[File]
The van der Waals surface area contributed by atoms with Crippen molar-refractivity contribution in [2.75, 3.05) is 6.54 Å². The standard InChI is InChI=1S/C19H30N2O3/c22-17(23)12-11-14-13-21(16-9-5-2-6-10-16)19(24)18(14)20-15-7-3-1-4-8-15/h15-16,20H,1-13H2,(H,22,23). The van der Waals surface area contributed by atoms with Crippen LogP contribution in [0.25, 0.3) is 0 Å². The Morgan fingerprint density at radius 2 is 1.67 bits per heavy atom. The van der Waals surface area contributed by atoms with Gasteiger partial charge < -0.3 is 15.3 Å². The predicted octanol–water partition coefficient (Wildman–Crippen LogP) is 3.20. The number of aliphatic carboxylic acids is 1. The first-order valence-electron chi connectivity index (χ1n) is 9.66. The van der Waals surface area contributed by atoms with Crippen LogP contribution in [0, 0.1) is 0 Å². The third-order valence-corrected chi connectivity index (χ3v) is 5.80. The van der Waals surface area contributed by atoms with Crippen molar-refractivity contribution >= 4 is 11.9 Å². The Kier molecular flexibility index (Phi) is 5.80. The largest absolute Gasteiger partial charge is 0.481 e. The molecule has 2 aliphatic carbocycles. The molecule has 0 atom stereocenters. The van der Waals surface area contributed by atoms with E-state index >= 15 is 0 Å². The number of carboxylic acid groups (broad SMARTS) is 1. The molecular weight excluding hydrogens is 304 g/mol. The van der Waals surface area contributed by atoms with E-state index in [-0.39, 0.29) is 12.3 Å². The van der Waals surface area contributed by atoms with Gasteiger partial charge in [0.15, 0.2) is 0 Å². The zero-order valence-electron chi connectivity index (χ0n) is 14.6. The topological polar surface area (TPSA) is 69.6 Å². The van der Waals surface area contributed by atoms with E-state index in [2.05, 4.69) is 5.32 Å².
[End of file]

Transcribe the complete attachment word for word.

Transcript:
The van der Waals surface area contributed by atoms with Crippen molar-refractivity contribution in [2.75, 3.05) is 6.54 Å². The standard InChI is InChI=1S/C19H30N2O3/c22-17(23)12-11-14-13-21(16-9-5-2-6-10-16)19(24)18(14)20-15-7-3-1-4-8-15/h15-16,20H,1-13H2,(H,22,23). The van der Waals surface area contributed by atoms with Crippen LogP contribution in [0.25, 0.3) is 0 Å². The Morgan fingerprint density at radius 2 is 1.67 bits per heavy atom. The van der Waals surface area contributed by atoms with Gasteiger partial charge < -0.3 is 15.3 Å². The predicted octanol–water partition coefficient (Wildman–Crippen LogP) is 3.20. The number of aliphatic carboxylic acids is 1. The first-order valence-electron chi connectivity index (χ1n) is 9.66. The van der Waals surface area contributed by atoms with Crippen LogP contribution in [0, 0.1) is 0 Å². The third-order valence-corrected chi connectivity index (χ3v) is 5.80. The van der Waals surface area contributed by atoms with Crippen molar-refractivity contribution >= 4 is 11.9 Å². The Kier molecular flexibility index (Phi) is 5.80. The largest absolute Gasteiger partial charge is 0.481 e. The molecule has 2 aliphatic carbocycles. The molecule has 0 atom stereocenters. The van der Waals surface area contributed by atoms with E-state index >= 15 is 0 Å². The number of carboxylic acid groups (broad SMARTS) is 1. The molecular weight excluding hydrogens is 304 g/mol. The van der Waals surface area contributed by atoms with E-state index in [-0.39, 0.29) is 12.3 Å². The van der Waals surface area contributed by atoms with Gasteiger partial charge in [0.15, 0.2) is 0 Å². The zero-order valence-electron chi connectivity index (χ0n) is 14.6. The topological polar surface area (TPSA) is 69.6 Å². The van der Waals surface area contributed by atoms with E-state index in [2.05, 4.69) is 5.32 Å².